Simply put, its success or failure is largely dependent on your active participation.

 

The Forum provides an ideal opportunity to unclog any bottlenecks that youth-led organisations and initiatives experience.

 

We urge you to keep this forum one that is alive to the possibilities that our democratic South Africa provides.

 

Importantly, as you look to the future, what will this generation’s youth bequeath to those that come after you.

 

Certainly, Youth Economic Empowerment lies at the top of our agenda.

 

Yes, we know, ‘the struggle is real.’

 

Political emancipation was vital, but you cannot eat your vote.

 

The Social Profile of Youth 2009-2014 released by Statistics South Africa gives some insight into the challenges facing our youth.

 

Too many young people find themselves with degrees, but are unable to access economic opportunities and free themselves from the cycle of poverty.

 

Stats SA’s latest unemployment figures, released last month, places youth employment at 38 percent.

 

The General Household Survey, also released last month, indicated that just over 3.3% of blacks aged between 18 and 29 attended university in 2016.

 

High fees continue to limit access to education.

 

In addition to this sometimes poor quality education and insufficient training and development programmes chain our young people to the past, rather than serving as bridges to a brighter future.

 

However, let me add that these are not the only challenges facing the youth.

 

Besides unemployment and poverty, high levels of violence against women and children continue to plague our nation.

 

Let me condemn in no uncertain times the recent spate of attacks, especially against young women, as well as the revelations around increasing incidences of human trafficking.

 

The General Household Survey also showed that 18 percent of women surveyed were unable to attend an educational institution because of family commitments.

This affected only 1 percent of men.

 

As South Africans we need to re-examine the patriarchal nature of our society and the steps we need to take – yes as men – to ensure that our mothers, sisters and daughters do not continue to suffer these indignities.

 

Discrimination on the basis of race, gender, sex, sexual orientation, religion, and disability are still apparent.

 

The Outsurance advertisement for Father’s Day that received much well-deserved outrage serves as a case in point.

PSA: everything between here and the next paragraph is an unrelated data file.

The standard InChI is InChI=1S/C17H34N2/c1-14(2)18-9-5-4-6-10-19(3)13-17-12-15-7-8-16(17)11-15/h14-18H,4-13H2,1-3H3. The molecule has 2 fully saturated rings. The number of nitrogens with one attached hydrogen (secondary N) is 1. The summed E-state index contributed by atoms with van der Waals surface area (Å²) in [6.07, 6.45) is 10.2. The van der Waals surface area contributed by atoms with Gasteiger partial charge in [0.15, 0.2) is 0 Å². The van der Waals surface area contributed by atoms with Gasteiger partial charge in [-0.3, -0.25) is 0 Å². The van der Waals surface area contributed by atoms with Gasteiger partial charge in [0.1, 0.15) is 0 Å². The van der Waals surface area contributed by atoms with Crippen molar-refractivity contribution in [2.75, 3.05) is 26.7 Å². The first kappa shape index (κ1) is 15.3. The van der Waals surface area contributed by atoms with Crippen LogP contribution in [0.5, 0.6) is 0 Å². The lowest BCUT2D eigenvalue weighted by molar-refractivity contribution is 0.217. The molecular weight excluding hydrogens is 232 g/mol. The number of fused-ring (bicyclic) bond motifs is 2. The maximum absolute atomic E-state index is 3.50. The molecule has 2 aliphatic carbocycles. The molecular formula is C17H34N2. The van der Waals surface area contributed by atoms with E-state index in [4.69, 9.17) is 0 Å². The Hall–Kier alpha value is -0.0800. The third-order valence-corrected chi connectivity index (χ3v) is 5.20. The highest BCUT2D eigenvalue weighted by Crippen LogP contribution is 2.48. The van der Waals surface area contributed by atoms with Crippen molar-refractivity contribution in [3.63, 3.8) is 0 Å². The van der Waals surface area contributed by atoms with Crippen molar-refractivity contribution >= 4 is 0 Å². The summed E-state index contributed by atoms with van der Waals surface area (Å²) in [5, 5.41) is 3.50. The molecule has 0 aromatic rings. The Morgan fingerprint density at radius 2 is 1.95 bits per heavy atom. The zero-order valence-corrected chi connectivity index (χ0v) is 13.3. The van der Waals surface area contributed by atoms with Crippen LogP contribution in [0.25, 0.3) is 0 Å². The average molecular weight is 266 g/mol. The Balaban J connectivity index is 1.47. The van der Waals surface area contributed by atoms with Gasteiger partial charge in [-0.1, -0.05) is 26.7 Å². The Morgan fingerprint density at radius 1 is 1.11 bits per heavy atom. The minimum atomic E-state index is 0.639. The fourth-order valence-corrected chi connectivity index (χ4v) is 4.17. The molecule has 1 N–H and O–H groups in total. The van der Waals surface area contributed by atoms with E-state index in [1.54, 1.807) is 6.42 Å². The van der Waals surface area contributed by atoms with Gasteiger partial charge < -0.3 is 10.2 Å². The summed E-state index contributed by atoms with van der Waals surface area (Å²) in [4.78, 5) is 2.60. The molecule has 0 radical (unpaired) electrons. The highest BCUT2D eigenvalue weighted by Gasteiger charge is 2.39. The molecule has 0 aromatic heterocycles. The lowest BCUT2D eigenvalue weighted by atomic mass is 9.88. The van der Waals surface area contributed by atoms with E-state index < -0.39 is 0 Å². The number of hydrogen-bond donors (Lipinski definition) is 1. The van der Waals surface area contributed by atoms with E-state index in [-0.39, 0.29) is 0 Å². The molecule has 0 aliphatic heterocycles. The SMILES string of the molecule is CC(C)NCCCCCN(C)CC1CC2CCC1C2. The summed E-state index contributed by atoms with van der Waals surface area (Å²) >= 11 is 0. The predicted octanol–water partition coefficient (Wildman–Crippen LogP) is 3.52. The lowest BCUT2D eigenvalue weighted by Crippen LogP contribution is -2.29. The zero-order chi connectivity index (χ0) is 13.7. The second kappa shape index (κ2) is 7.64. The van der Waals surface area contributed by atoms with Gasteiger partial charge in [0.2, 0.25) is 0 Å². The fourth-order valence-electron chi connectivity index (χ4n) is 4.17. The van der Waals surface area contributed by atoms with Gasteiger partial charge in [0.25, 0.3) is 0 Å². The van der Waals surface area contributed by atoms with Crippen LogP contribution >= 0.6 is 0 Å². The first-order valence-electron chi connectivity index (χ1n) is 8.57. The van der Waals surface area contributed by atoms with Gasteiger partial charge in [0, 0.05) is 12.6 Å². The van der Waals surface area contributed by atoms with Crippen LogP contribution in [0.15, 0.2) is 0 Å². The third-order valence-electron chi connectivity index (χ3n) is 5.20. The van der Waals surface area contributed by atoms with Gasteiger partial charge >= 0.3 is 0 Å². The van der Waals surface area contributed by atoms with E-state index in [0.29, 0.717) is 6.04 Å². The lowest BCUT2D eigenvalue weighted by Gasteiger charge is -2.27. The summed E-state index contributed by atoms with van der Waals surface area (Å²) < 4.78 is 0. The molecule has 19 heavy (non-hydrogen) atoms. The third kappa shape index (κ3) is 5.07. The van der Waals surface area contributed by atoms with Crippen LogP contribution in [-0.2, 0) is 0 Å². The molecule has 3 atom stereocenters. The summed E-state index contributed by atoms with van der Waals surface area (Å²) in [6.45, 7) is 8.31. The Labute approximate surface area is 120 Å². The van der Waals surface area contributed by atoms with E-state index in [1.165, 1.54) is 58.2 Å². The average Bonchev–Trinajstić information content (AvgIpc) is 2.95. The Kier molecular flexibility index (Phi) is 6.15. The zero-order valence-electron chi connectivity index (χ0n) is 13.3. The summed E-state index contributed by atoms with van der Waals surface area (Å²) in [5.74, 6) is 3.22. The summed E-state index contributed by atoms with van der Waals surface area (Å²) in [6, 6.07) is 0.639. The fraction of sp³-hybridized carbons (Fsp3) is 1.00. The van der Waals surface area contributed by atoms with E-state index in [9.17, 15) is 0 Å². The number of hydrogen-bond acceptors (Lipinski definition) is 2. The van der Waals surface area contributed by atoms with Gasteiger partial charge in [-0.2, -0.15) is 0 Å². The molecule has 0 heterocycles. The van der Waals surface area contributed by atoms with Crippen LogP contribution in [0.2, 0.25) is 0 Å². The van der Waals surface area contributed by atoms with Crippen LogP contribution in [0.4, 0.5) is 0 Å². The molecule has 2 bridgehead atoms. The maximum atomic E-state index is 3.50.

Discrimination continues to define a large part of our lives and opportunities.

 

However, this incident also highlights another challenge facing our youth.

 

The silencing and marginalisation of poor, young, black South Africans remains a concern.

 

If you’re not part of the Twitter and Facebook generation, then it seems that your voice does not count.

 

How do we ensure that our youth initiatives address the concerns of young South Africans who have not, for example, joined the digital revolution?

 

The stigmatisation of young South Africans who have HIV/AIDS, as well as violence against the LGBTQ community and the prevalence of a rape culture are also deeply problematic.

 

So while economic emancipation remains a priority for this government, there are still many other challenges that afflict our youth.

 

You need to decide how to resolve them and this platform provides the perfect opportunity to do so.

 

As you hurtle into the 21st century you face a different set of challenges from the youth of 1976.

 

You really need to recast yourselves as entrepreneurs of the future and not employees.

 

I’m reminded of the words of one young South African, that I’m sure you all know of.

 

Growing up in apartheid South Africa, he couldn’t be seen in public with his white father or his black mother.

 

Today, his watched by millions around the world.

 

He turned his misfortune, into his fortune.

 

In his book, “Born a crime,” Trevor Noah had this to say about his rise to fame and his mother’s heroic role in his life:

 

“If my mother had one goal, it was to free my mind.”

 

So I urge you, free your minds.

 

The democratic South Africa extends to you a plethora of opportunities that my generation could only dream about.

 

I urge you to dream big and let this Local Government Youth Development conference be a stepping-stone to greater achievements.

 

Not only for you, but also to ensure that you bequeath a better future to the next generation.

 

I thank you.